ATHENS – Article 8 of the constitution allowing Greeks abroad to exercise their voting rights from their place of residence “took 44 years and 8 months to become legislation,” Prime Minister Kyriakos Mitsotakis said in parliament during a plenary discussion on Wednesday, “and looks like it will pass with great support across parties.”
“I am proud that this is happening on New Democracy’s (ND) initiative and with great inter-party consensus. I am sure it could have been achieved earlier if the previous parliamentary majority had chosen to pass a bill on it,” he said, noting that ND had tabled a legislative proposal twice but they were never discussed.
Με τον εμβληματικό νόμο που ψηφίζουμε σήμερα, δίνουμε σάρκα και οστά στη συνταγματική κατοχύρωση της δυνατότητας των Ελλήνων εκτός χώρας να ψηφίζουν στον τόπο κατοικίας τους. Ζωντανά στο βήμα της Βουλής.
Posted by Kyriakos Mitsotakis on Wednesday, December 11, 2019
“This peculiar hurdle in how Greeks abroad keep contact with their homeland has been an institutional stigma,” and this, he added, was happening “in a country which established universal suffrage since 1864 and adheres to the principle of declared confidence in parliament since 1875.”
Mitsotakis added that Wednesday’s plenary session “could be described as literally historic, because it responds to both a long-standing demand and a current call,” and represented a reform supported by over two-thirds of the MPs.
“We are not speaking about an additional right” to Greeks abroad, he clarified, “but to facilitate those registered on voter rolls; this, at the end, was the only realistic and applicable solution,” he said of the bill, “otherwise we would not have taken a significant step forward, but retreated two steps back.”
Speaking of the opposition parties, he called on MeRA25 leader Yanis Varoufakis to reconsider and vote for the bill. He also said that ND’s and KINAL’s initial proposal was more generous to Greeks abroad, but said that his government “had an obligation to show flexibility.”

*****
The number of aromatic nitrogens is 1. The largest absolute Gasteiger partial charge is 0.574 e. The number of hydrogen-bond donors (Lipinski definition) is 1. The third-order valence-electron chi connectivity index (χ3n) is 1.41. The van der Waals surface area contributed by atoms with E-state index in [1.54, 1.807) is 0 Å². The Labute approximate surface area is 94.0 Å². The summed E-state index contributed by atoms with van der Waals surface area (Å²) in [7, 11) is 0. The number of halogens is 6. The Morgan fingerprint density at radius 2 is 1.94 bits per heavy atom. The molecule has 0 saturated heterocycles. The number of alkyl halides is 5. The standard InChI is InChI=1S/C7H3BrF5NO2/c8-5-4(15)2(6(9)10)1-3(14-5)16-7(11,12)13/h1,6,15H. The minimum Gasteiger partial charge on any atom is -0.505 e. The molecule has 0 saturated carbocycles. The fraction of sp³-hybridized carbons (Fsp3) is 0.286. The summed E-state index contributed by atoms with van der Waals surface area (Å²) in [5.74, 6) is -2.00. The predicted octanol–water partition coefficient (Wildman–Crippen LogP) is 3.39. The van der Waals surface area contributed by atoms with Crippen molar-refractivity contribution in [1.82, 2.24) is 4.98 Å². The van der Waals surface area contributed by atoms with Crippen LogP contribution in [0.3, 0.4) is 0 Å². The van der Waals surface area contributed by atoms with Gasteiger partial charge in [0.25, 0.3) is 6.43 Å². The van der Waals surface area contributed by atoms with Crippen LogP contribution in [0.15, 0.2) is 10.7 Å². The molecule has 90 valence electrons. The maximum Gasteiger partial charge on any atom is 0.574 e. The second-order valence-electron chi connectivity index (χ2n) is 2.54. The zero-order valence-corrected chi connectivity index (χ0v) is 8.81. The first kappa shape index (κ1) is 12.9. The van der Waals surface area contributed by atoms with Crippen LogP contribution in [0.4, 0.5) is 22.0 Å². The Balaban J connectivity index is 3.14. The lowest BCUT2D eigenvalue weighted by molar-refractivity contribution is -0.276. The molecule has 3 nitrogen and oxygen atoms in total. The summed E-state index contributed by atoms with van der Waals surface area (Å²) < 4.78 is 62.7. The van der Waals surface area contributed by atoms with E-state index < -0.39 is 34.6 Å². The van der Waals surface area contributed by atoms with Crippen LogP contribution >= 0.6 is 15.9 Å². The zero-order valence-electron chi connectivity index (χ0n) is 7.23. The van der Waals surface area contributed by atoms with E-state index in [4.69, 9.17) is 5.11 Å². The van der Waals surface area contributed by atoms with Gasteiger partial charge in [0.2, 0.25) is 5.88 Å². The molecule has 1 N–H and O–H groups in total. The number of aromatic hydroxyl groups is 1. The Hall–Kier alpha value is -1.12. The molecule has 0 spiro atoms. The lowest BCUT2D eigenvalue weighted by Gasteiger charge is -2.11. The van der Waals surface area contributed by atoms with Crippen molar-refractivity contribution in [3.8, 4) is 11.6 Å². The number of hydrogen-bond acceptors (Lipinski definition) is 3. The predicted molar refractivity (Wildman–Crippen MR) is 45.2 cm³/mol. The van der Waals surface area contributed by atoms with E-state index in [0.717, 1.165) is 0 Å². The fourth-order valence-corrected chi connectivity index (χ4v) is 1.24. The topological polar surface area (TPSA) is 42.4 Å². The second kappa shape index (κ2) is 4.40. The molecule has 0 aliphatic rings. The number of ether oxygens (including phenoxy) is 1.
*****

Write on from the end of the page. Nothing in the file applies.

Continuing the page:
The prime minister explained that the law’s provisions can be summarized in four key points of the article under vote:
– First, it ensures the votes of Greeks abroad are counted in the overall votes aggregate in elections carried out in Greece.
– Second, it gives the right to Greeks abroad to set up constituencies with a minimum of 40 voters.
– Third, the number of state deputies increases to 15 from the current 12; 3 of them will be included in the overseas electoral rolls, and one will feature at the top of party tickets in Greece (a proposal by KINAL leader Fofi Gennimata).
– Fourth, it accepts two conditions set by SYRIZA and the Greek Communist Party in order to vote for the bill, namely that Greeks abroad who can vote from their permanent place of residence abroad must have lived in Greece for at least two years in the last 35 years and be tax-active in the year of the vote.
“This bill is a democratic victory,” said Mitsotakis, “as it effectively broadens the right to vote,” and he also stressed that the mere costs of coming to Greece to vote is the reason for “the exclusion of many Greeks abroad from their participation in the election process.”
The prime minister spoke of the law on the voting rights of diaspora Greeks as a democratic and parliamentary victory and also a victory of national proportions.
“It unites the Greeks of the world with their homeland (…) and rekindles their interest in their home country,” said Mitsotakis and hailed the “interparty dialogue, a victory of parliamentarism and a model of consent and political agreement.”